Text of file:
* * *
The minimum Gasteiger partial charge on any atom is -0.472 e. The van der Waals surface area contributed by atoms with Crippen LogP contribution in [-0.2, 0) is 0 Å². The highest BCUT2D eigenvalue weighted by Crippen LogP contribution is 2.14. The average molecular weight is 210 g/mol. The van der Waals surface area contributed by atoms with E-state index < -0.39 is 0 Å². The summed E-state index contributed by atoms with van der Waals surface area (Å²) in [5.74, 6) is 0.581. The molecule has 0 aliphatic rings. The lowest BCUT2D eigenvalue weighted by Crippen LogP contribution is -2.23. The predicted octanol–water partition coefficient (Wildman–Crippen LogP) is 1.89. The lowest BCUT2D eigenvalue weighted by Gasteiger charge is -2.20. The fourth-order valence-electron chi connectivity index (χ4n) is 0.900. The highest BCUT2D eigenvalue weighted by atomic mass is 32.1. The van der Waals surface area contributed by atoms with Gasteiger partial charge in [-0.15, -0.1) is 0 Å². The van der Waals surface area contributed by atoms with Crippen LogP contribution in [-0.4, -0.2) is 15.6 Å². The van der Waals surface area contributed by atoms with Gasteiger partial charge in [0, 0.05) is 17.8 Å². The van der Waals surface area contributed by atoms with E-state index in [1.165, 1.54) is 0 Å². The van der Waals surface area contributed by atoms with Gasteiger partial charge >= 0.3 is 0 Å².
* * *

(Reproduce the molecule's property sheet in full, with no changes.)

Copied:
The minimum Gasteiger partial charge on any atom is -0.472 e. The van der Waals surface area contributed by atoms with Crippen LogP contribution in [-0.2, 0) is 0 Å². The highest BCUT2D eigenvalue weighted by Crippen LogP contribution is 2.14. The average molecular weight is 210 g/mol. The van der Waals surface area contributed by atoms with E-state index < -0.39 is 0 Å². The summed E-state index contributed by atoms with van der Waals surface area (Å²) in [5.74, 6) is 0.581. The molecule has 0 aliphatic rings. The lowest BCUT2D eigenvalue weighted by Crippen LogP contribution is -2.23. The predicted octanol–water partition coefficient (Wildman–Crippen LogP) is 1.89. The lowest BCUT2D eigenvalue weighted by Gasteiger charge is -2.20. The fourth-order valence-electron chi connectivity index (χ4n) is 0.900. The highest BCUT2D eigenvalue weighted by atomic mass is 32.1. The van der Waals surface area contributed by atoms with Gasteiger partial charge in [-0.15, -0.1) is 0 Å². The van der Waals surface area contributed by atoms with Crippen LogP contribution in [-0.4, -0.2) is 15.6 Å². The van der Waals surface area contributed by atoms with Gasteiger partial charge in [0, 0.05) is 17.8 Å². The van der Waals surface area contributed by atoms with E-state index in [1.165, 1.54) is 0 Å². The van der Waals surface area contributed by atoms with Gasteiger partial charge >= 0.3 is 0 Å².